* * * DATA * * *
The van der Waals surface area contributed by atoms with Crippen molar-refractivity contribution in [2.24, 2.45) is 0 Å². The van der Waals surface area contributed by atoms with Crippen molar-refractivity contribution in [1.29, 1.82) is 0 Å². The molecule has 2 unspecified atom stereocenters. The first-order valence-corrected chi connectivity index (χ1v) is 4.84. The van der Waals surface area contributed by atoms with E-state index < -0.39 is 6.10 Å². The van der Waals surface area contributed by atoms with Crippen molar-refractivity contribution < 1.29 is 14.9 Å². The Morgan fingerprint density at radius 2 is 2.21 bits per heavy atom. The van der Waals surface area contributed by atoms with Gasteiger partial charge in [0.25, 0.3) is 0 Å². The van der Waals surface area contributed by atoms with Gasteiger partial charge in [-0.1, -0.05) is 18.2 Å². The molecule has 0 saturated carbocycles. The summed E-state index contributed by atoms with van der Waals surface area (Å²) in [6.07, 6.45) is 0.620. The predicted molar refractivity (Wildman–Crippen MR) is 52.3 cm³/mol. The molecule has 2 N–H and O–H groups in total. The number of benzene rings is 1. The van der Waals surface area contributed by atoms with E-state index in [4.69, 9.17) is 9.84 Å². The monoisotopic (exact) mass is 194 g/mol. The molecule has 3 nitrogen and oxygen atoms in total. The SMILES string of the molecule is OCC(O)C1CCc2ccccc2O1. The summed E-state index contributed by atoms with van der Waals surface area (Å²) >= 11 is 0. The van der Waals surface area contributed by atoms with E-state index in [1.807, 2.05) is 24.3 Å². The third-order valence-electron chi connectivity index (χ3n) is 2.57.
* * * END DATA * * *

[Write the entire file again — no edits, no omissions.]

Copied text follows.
The van der Waals surface area contributed by atoms with Crippen molar-refractivity contribution in [2.24, 2.45) is 0 Å². The van der Waals surface area contributed by atoms with Crippen molar-refractivity contribution in [1.29, 1.82) is 0 Å². The molecule has 2 unspecified atom stereocenters. The first-order valence-corrected chi connectivity index (χ1v) is 4.84. The van der Waals surface area contributed by atoms with E-state index < -0.39 is 6.10 Å². The van der Waals surface area contributed by atoms with Crippen molar-refractivity contribution < 1.29 is 14.9 Å². The Morgan fingerprint density at radius 2 is 2.21 bits per heavy atom. The van der Waals surface area contributed by atoms with Gasteiger partial charge in [0.25, 0.3) is 0 Å². The van der Waals surface area contributed by atoms with Gasteiger partial charge in [-0.1, -0.05) is 18.2 Å². The molecule has 0 saturated carbocycles. The summed E-state index contributed by atoms with van der Waals surface area (Å²) in [6.07, 6.45) is 0.620. The predicted molar refractivity (Wildman–Crippen MR) is 52.3 cm³/mol. The molecule has 2 N–H and O–H groups in total. The number of benzene rings is 1. The van der Waals surface area contributed by atoms with E-state index in [4.69, 9.17) is 9.84 Å². The monoisotopic (exact) mass is 194 g/mol. The molecule has 3 nitrogen and oxygen atoms in total. The SMILES string of the molecule is OCC(O)C1CCc2ccccc2O1. The summed E-state index contributed by atoms with van der Waals surface area (Å²) >= 11 is 0. The van der Waals surface area contributed by atoms with E-state index in [1.807, 2.05) is 24.3 Å². The third-order valence-electron chi connectivity index (χ3n) is 2.57.